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Gene's Role for a Lifetime of Memories
Prox1 remains important through-
out mammalian life to ensure
production of new granule cells;
St. Jude Children's Research Hospital investigators showed a gene named Prox1 is a key player in normal development of a brain structure crucial for learning and memory and remains active throughout life, nurturing the cells vital for making new memories.
This study focused on a small region of the hippocampus known as the dentate gyrus, a brain structure needed for memory and learning that is home to the subgranular zone where the neural stem cells destined to become granule cells are housed. The dentate gyrus is one of two regions of the adult brain where neural stem cells continue to produce the precursor cells that ultimately differentiate into neurons.
Although investigators knew Prox1 was expressed during development of the dentate gyrus, this is the first report detailing the gene's function in this region of the brain. Prox1 is a transcription factor that functions like an on-off switch for genes.
Researchers showed that by removing Prox1 at different stages of mouse development, the dentate gyrus fails to develop properly. Investigators also demonstrated that Prox1 remains important throughout mammalian life to ensure production of new granule cells, which are needed to form new memories. The work appears in the August 17 edition of PloS Biology.
The findings raise the possibility that subtle mutations in Prox1 might be linked to memory and learning problems, said the paper's senior author Doctor Guillermo Oliver, member of the St. Jude Department of Genetics. "The more we understand about how signaling pathways work in the brain, the more we will eventually be able to manipulate the system to promote or block the differentiation process," he said.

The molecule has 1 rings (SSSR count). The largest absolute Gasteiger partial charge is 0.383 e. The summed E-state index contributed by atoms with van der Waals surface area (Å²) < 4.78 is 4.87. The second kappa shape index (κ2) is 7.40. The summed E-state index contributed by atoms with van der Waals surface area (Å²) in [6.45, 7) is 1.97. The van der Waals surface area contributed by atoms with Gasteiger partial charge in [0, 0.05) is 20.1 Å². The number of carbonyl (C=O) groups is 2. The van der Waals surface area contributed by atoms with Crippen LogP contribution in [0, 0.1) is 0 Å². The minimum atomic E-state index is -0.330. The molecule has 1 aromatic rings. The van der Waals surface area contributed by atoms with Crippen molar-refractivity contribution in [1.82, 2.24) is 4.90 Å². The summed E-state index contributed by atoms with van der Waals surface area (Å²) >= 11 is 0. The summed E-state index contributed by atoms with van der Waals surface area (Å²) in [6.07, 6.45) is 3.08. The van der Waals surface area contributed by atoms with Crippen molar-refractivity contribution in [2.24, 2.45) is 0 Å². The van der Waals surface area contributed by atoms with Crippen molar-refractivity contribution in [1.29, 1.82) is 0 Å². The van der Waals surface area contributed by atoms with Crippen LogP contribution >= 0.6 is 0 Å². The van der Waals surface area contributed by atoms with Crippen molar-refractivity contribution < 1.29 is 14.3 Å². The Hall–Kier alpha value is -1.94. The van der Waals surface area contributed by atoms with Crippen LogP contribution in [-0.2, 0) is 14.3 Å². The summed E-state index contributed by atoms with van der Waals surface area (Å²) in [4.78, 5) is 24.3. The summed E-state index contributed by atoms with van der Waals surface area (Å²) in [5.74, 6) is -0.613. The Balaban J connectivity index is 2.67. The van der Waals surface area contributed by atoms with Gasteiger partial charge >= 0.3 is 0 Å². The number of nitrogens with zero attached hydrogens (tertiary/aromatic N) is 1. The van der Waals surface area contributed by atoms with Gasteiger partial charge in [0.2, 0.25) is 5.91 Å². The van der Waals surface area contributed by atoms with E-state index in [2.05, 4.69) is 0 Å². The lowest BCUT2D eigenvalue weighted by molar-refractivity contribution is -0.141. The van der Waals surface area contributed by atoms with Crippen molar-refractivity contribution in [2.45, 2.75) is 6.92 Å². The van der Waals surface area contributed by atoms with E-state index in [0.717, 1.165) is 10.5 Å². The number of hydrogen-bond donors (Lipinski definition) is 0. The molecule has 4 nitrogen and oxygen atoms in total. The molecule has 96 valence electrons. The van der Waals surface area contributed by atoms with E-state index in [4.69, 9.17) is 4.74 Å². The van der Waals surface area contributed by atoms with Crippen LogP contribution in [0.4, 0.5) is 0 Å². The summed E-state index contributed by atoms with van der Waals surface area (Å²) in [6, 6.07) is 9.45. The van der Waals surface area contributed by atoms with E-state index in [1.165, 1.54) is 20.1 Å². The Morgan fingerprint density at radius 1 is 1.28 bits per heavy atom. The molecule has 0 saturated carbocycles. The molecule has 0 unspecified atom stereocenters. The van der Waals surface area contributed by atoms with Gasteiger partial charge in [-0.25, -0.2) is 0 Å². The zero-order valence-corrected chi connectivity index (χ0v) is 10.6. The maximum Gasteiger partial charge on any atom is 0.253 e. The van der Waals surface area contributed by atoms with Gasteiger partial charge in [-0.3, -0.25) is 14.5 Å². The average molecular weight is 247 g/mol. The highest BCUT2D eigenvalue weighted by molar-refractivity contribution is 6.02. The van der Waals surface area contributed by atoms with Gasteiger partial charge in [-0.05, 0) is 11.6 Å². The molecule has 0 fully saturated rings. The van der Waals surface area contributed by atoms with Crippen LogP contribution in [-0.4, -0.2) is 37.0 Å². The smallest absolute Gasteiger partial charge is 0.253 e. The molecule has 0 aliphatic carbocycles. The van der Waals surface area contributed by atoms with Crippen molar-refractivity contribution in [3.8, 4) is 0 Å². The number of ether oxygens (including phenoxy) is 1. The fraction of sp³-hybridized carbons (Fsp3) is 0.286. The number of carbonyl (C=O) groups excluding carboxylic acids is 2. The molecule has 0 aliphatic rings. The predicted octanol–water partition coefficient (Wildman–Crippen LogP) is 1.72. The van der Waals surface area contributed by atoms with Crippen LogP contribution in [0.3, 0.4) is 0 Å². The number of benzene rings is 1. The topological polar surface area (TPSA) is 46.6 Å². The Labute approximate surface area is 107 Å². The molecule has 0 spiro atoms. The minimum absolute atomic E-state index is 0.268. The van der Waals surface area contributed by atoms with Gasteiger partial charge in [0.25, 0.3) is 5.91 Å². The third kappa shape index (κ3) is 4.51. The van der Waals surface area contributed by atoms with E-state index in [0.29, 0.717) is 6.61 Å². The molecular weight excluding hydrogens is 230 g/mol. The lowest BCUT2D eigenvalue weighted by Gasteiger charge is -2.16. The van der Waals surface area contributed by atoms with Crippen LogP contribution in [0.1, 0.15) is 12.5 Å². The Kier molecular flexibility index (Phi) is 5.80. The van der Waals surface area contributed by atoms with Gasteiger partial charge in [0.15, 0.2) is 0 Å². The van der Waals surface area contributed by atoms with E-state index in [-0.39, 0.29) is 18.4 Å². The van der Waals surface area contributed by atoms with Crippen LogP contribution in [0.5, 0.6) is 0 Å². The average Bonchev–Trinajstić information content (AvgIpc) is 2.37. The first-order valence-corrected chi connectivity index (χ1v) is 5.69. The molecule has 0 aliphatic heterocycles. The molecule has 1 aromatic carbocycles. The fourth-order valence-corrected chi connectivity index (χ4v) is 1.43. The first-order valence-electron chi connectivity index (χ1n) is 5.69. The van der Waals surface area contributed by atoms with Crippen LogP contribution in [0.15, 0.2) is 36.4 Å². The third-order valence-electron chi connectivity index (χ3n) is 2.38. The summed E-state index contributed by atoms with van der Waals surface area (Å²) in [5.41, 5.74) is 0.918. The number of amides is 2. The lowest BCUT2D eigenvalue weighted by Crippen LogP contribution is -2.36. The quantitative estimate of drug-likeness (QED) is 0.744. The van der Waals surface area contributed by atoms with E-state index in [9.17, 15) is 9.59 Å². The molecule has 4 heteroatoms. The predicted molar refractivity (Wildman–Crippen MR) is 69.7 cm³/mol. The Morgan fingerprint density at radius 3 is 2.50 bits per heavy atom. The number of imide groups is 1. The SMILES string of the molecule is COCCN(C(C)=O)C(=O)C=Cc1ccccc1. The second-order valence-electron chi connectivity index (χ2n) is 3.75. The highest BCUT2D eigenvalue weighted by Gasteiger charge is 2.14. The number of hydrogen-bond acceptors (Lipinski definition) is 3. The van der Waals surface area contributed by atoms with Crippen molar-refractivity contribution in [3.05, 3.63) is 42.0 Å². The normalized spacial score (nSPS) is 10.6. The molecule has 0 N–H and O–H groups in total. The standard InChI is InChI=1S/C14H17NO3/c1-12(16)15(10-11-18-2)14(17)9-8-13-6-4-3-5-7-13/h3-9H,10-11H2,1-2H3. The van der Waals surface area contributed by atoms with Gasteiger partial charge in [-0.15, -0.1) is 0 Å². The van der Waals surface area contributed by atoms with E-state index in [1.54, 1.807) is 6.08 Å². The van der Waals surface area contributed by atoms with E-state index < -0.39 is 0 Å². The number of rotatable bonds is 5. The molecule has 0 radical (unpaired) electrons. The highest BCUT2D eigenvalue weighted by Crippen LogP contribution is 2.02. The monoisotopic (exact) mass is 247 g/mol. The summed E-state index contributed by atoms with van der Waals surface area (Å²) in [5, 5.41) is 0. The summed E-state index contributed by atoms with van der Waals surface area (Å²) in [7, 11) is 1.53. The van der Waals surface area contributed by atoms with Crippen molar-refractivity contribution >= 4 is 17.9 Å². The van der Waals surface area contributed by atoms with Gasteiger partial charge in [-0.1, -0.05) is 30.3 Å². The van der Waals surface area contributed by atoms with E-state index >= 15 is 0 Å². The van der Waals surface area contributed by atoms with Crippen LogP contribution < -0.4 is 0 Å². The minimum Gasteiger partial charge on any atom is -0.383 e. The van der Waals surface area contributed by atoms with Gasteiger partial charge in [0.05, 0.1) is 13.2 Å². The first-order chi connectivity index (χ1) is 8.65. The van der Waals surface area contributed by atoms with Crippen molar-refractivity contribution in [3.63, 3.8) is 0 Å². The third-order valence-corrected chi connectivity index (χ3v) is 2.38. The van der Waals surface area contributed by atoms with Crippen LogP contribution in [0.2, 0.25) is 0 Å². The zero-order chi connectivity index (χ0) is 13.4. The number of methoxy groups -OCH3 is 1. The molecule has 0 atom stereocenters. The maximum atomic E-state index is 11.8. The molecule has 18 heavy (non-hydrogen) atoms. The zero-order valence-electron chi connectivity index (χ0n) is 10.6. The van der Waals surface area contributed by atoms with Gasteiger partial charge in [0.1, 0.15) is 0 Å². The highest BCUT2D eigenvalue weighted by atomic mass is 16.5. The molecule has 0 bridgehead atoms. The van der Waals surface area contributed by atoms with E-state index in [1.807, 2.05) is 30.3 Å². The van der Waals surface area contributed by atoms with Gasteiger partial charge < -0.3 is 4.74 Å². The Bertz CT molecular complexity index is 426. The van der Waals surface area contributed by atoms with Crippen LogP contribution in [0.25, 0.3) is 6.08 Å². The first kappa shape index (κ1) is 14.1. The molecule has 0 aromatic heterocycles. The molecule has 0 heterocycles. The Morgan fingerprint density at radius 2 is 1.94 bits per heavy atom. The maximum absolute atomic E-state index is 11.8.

Although this is the first detailed report of the role Prox1 plays in normal brain development, earlier studies suggest the gene is central to normal development in a wide range of organs and cell types. Prox1 also plays a role in several types of cancers.
In this study, investigators determined that in the adult mammalian brain, Prox1 is active during a particular stage of differentiation when neural stem cells change from cells of unlimited potential to more specialized granule cells. The scientists reported that in the dentate gyrus Prox1 is produced by intermediate progenitor cells and that the lack of Prox1 results in death of these intermediate cells. Without these intermediate progenitor cells, new adult granule cells do not develop.
Researchers also linked Prox1 to a feedback mechanism that signals stem cells to stop differentiating. Investigators are still studying the signaling pathways involved.
MEDICA.de; Source: St. Jude Children's Research Hospital